Earlier this week, the rapper 2 Milly filed a lawsuit claiming that Fortnite—the most popular video game in the world—swiped his dance move. The case fuels ongoing controversy over video game companies’ unlicensed use of existing hip-hop dances, which players can purchase to customize their in-game avatars. But can these companies freely copy and sell dance moves without payment to the artist?
Stephen McArthur is a video game and copyright lawyer in Los Angeles.
The groove in question is the “Milly Rock,” a simple, two-step dance in which the arms circle while the hips swing from side to side. Popularized by 2 Milly in 2014, it became a viral hip-hop phenomenon. Earlier this year, Epic Games copied the dance, renamed the move the “Swipe It,” and offered it on Fortnite for an additional charge of about $5.
Fortnite avatars were doing the Swipe It for several months before an inevitable social media uproar prompted Epic Games to remove it. Even Grammy winner Chance The Rapper weighed in, arguing that the original songs should always be included with the dance moves in games. That way, creators could receive compensation via a music licensing fee.
“I don’t feel it’s appropriate that my art (dance), which is a big part of culture, is basically stolen,” 2 Milly told the video game news site Kotaku. “The appropriate thing to do is compensate me with a fair amount for my addition to the game.”
Now 2 Milly has enlisted a firm that has a history of suing Epic Games over misappropriation and filed lawsuit in a California district court. The question at stake: How much ownership does the creator of a dance move actually have over its commercial use?
Copyright is a form of intellectual property law that grants protection to the authors or creators of “original works of authorship,” which include literary, dramatic, musical, and artistic works such as poetry, novels, movies, songs, computer software, and architecture. While copyright law does explicitly protect “choreography,” that definition is fairly narrow: “social dance steps and simple routines” are not included.
Federal courts have consistently agreed, ruling that only a series of related dance moves and patterns that organize into a coherent whole work can count as a “choreography” for copyright protection. The Second Circuit has ruled that “the basic waltz step, the hustle step, and the second position of classical ballet are not copyrightable.” Similarly, the US Copyright Office explicitly states that “[e]xamples of social dances not protected by copyright include ballroom dances, folk dances, line dances, square dances, and swing dances.”
Here’s another way of thinking about it: While a book is, of course, copyrightable subject matter, you can’t copyright a single sentence. Likewise, a choreographed ballet that constitutes a coherent, full work is more likely to be protected by copyright law than a single dance move like the moonwalk, the hustle step, or—yes— the Swipe It.
The Electric Slide Copyright Fiasco
While no one has prevailed in a copyright lawsuit by arguing that they own a simple dance move, that hasn’t stopped people from trying. The Electric Slide, for example, is significantly more robust than the Milly Rock. Created in 1976 by Richard Silver, the viral line dance is comprised of 18 steps. In 2007, Silver attempted to have a YouTube video removed pursuant to the Digital Millennium Copyright Act because it contained about ten seconds of footage of dancers doing the Electric Slide. What particularly agitated Silver was his belief that the dancers were performing his moves “incorrectly.”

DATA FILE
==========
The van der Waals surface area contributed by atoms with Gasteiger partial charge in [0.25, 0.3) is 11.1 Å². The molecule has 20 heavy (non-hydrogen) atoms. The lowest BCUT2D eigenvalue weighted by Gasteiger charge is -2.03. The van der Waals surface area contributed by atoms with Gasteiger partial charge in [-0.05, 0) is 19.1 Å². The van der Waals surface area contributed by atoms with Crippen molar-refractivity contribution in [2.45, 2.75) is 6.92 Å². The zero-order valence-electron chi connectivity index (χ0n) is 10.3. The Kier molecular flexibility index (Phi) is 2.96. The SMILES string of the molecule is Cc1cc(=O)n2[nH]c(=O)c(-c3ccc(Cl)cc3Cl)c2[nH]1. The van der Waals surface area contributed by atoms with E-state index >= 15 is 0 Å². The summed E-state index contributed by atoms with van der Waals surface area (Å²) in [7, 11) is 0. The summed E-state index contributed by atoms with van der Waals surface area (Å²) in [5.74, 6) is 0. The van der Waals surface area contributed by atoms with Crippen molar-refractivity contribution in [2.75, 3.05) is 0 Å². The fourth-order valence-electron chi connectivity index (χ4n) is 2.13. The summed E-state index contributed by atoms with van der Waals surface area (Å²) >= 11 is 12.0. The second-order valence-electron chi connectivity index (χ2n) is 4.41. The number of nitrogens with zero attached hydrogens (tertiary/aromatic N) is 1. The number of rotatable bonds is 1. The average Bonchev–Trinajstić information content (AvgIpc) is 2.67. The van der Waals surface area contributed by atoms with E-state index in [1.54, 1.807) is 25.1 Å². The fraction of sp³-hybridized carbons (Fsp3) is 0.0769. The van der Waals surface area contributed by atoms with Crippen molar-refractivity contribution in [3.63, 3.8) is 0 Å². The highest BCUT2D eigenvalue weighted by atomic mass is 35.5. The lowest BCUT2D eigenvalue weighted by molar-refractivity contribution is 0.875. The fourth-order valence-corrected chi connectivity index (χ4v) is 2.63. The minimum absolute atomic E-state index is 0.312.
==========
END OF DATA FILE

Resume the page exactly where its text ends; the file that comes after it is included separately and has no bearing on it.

The Electronic Frontier Foundation came to the rescue of the boogieing masses, suing Silver and asking the court to protect the public’s free speech rights to perform the Electric Slide. Silver surrendered, agreeing to officially open the Electric Slide to the public under a Creative Commons license.
Could 2 Milly Win?
Since 2 Milly likely won’t prevail under copyright law, his lawyers have added two additional theories of liability: (1) Right of Publicity infringement, and (2) Unfair Competition. While these claims may be slightly stronger than the copyright claim, they’re unlikely to succeed for a couple of reasons. Even though 2 Milly originally popularized the Milly Rock, the dance has since entered the cultural ethos, gone viral, and been included in dozens of unrelated rap music videos and performed by countless people on social media, including Rihanna, Chris Brown, and Wiz Khalifa. It is no longer a dance associated solely with him. Furthermore, Epic Games wisely changed the name of the dance from the Milly Rock to the Swipe It. Had Epic Games called it the Milly Rock, 2 Milly would have very strong claims for misappropriation.
There is also a significant business ethics issue here. It is arguably unethical cultural appropriation for a multi-billion dollar company to use the creative work of an African-American artist without any compensation simply because the company can legally get away with it. I expect that this, and the accompanying negative publicity, will ultimately be the impetus for Epic Games to change its policy of borrowing dance moves without compensating their creators.
Unfortunately for 2 Milly, while Fortnite’s former use of the Swipe It dance may have been ethically questionable, it was not illegal—at least as far US copyright law is concerned. Nonetheless, I suspect that 2 Milly’s lawyers will be able to negotiate a settlement based on the negative publicity surrounding Epic Games’ cultural appropriation. My verdict in the saga of the Milly Rock rip-off: Although Fortnite did, in fact, swipe it, 2 Milly will still get rocked in court.
WIRED Opinion publishes pieces written by outside contributors and represents a wide range of viewpoints. Read more opinions here. Submit an op-ed at firstname.lastname@example.org
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